Lisa Doig, Director of Corporate Evolution, gives an excellent overview of Richard Barrett’s Seven Levels of Consciousness (so much so that Richard himself thought it was ‘brilliant’) and explains how it can be used as a framework for development and growth beyond the societal norms and expectations of the Socialized Mind, as she notes below.
Levels one, two, three, I’m doing what I’m supposed to do, the shoulds, have to, must. At level four, something happens that forces us or awakens us to break away from the conditioning, and it takes courage.
Level one, two, three can be victim and blame, or ‘below the line’ as we say. And level four to seven is above the line. So I take accountability for my part in that.
Adapting: Letting Go of Fears & Control
She also elaborates on what it takes from an organizational perspective to ‘level up’ consciously beyond societal norms, describing the fears and control that leaders need to be let go of before an organization can truly start adapting and innovating.
There’s not one organization I know that can survive in today’s VUCA world that can not be adaptable and innovative. But can you see it takes a higher level of consciousness to be in that place.
So this is also where we start listening to the employee. There’s command and control (at levels one to three). You do what I say. Level four is I’m actually listening and inviting participation from employees.
True Belonging: Unconditional Love & Being At “Home” With Yourself
She further elaborates on levels five and six which resonate with my own journey, as I feel like I’m trying to level up to level six individually right now but I still need to let go of residual fears still holding me back from fully accepting and unconditionally loving myself as I truly am. This mirrors with what Richard Barrett said about levels one, two, and three fears being synchronous preventions of achieving development within levels five, six, and seven.
In (level) five, I’m stepping into my purpose, internally. Level six is externally. If I’m living my highest self, ‘I make a difference’ but really feel it in the heart. Not like, you could be ‘I make a difference’ at level two to be liked. At level six, I know by my being I make a difference. And so it’s a really place not having do and prove anymore but be a mentor and be a coach because it’s my purpose.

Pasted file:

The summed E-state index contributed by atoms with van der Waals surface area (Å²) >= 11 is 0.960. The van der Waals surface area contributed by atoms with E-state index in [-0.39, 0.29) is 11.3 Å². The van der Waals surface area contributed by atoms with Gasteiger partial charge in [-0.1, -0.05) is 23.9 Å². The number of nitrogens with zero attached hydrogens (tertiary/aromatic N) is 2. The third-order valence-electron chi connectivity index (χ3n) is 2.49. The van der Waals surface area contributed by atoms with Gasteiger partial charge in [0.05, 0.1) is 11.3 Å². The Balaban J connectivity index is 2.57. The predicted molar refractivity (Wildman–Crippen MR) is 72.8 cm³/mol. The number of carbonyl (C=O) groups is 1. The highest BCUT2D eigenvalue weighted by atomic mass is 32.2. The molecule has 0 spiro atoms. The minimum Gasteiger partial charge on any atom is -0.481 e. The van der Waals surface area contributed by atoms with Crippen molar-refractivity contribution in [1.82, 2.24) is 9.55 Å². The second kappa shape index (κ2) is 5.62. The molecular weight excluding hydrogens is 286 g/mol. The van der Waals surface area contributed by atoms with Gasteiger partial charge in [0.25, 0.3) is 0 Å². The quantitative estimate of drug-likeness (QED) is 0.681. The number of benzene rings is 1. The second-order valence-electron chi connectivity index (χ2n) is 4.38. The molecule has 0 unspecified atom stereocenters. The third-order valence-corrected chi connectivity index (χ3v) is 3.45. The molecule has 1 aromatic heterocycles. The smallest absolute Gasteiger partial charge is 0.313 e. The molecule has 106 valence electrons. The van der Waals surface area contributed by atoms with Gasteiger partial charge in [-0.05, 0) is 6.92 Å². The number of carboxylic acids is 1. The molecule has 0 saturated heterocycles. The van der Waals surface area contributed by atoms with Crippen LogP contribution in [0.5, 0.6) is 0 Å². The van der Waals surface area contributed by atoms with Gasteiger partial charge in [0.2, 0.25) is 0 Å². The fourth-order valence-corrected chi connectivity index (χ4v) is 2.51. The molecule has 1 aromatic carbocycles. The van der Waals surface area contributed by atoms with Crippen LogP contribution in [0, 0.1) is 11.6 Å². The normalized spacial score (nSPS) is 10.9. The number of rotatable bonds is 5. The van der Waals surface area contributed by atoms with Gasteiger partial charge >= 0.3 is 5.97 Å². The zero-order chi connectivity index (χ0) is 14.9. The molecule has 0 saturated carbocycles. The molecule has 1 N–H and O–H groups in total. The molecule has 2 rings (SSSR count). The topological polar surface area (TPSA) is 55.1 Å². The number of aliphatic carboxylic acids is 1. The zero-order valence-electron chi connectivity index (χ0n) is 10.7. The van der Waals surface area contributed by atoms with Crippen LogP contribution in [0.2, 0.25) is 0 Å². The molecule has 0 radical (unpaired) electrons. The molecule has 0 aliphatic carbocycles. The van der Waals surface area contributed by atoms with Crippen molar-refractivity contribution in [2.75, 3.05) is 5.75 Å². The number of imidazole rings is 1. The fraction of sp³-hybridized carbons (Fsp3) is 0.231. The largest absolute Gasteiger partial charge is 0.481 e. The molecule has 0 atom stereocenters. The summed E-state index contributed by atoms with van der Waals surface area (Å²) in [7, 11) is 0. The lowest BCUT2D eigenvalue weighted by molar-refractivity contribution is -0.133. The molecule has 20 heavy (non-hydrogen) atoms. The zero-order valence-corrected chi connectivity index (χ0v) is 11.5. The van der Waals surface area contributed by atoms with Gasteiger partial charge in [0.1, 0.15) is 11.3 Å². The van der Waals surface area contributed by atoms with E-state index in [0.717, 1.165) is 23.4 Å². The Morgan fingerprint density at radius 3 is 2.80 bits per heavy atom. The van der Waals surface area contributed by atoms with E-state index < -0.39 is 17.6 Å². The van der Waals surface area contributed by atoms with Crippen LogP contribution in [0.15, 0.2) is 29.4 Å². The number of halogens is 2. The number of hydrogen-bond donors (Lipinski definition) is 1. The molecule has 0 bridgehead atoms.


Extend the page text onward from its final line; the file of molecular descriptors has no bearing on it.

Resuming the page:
What I find remarkable about this statement is that it mirrors the work of Brené Brown when she talks about the difference between belonging (in a more normal, societal sense) versus True Belonging. When a person achieves a sense of True Belonging (which I equate with level six), there is a sense of being truly at home within one’s Self at a higher level versus feeling inadequate and always seeking a place to belong within one’s ego self at a lower level.
Belonging is the innate human desire to be part of something larger than us. Because this yearning is so primal, we often try to acquire it by fitting in and by seeking approval, which are not only hollow substitutes for belonging, but often barriers to it. Because true belonging only happens when we present our authentic, imperfect selves to the world, our sense of belonging can never be greater than our level of self-acceptance.Brené Brown
This shift from a lower level self to a higher level Self is achieved by developing a deep intrapersonal relationship with one’s self / Self which again is elaborated by Brené Brown below, describing this acceptance and unconditional love of ourselves as we currently are. To provide a different perspective of this, we all have this feeling of wanting to belong to something larger than our selves. When we achieve True Belonging, our (ego) self finally feels like it belongs to a larger sense of our (soul) Self, thus the ego and soul are finally in perfect alignment.